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Online confessions cause concern

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Posts on a Twitter account called Alabama Confessions has set area parents atwitter.

The author encourages South Alabama teens to send “confessions” by private message, and then reposts them with only the school or city name as an identifier.

The anonymous “confessions” range from innuendo to pornography, but include some posts serious enough to catch Covington County District Attorney Walt Merrell’s attention.

Merrell said he has had a number of complaints from parents.

“When I got concerned was when I realized that clearly there were confessions of criminal activity if the ‘confessions’ are true,” he said.

Some of the “confessions” – like allegations of homosexuality – could actually be cyberbullying, he said.

And that’s a topic to which Greg Price, director of the Alabama Computer Forensics Institute at Troy University, can speak. Price, who has worked with Internet safety for nearly two decades and spoken about it in Covington County on several occasions, said sites like this one always disappoint him.

“For the community and parents, I suggest they follow a deliberate, structured approach to address the issues that poor use of technology can create,” Price said. “On our website, whoswatchingalabama.org, we provide a number of online resources.”

Among those resources is a framework called ADMIT, which offers simple steps that foster a safe computing environment for everyone, especially children.

“We designed the ADMIT framework as a tool to assist parents, guardians, and others with these challenging events,” he said.

Price said the digital environment changes so quickly, that end users frequently find themselves using new jargon, products and apps without investing the time to learn how the technology works and how to interact with it safely.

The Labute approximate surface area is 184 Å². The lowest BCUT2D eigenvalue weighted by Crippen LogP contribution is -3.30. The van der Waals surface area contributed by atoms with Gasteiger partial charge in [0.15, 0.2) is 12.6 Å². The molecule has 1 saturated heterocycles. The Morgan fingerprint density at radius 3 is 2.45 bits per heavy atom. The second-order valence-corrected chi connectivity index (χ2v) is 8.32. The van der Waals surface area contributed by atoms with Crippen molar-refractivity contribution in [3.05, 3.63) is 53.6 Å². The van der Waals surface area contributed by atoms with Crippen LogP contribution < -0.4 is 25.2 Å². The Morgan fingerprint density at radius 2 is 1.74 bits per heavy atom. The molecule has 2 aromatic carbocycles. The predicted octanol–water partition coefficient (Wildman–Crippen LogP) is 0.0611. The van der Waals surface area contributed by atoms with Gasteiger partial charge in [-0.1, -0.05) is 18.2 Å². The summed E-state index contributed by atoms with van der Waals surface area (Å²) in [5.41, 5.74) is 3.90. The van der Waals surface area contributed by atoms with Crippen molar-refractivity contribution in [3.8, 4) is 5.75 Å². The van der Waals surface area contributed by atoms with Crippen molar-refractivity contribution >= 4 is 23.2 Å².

“A cornerstone of safe computing or proper use of technology is awareness,” he said. “One must first be aware of the digital offering and secondly, what the offering does. As an example, social media is a vibrant tool that many use nowadays. However, the vast majority of the users have no idea how the technology works; they are unaware of the potential dangers and pitfalls associated with the tools. Many users find themselves in compromising and unwanted situations, completely unaware of how the technology became unruly until they are victims.”

Concerned adults should move with caution, he said.

“Review the applications, the devices and understand what they are providing to their children,” he said. “In doing so, a measured approach will disclose not only the functionality of the product, but, more importantly, the value.”

Price said too often, when the need to monitor a child’s activities becomes apparent, much damage has occurred.

“The reputation of the child could be tarnished, the child could be the unwitting victim of a wide-variety of inappropriate online encounters, or, the instigator of nefarious, potentially illegal, acts,” he said. “ I often refer to this opportunity as ‘going offline.’ The responsible adult should remove the child from the situation immediately – shut down accounts, remove access, take away devices. Distancing oneself from the environment will begin the process of repair.”

Parents should take advantage of the “offline” time to discuss the merits of the technology and the potential negative, Price advised.

“In some instances, counseling may be necessary,” he said. “Ultimately, a problem will not be resolved by surveillance alone – intervention must occur and awareness promoted.”

Price said community events led by the Alabama Computer Forensics Institute demonstrate the two sides of modern technology, illustrating best practices and revealing the negative potential.

Merrell is working with the Alabama Computer Forensics Institute to present another workshop on cyber safety locally.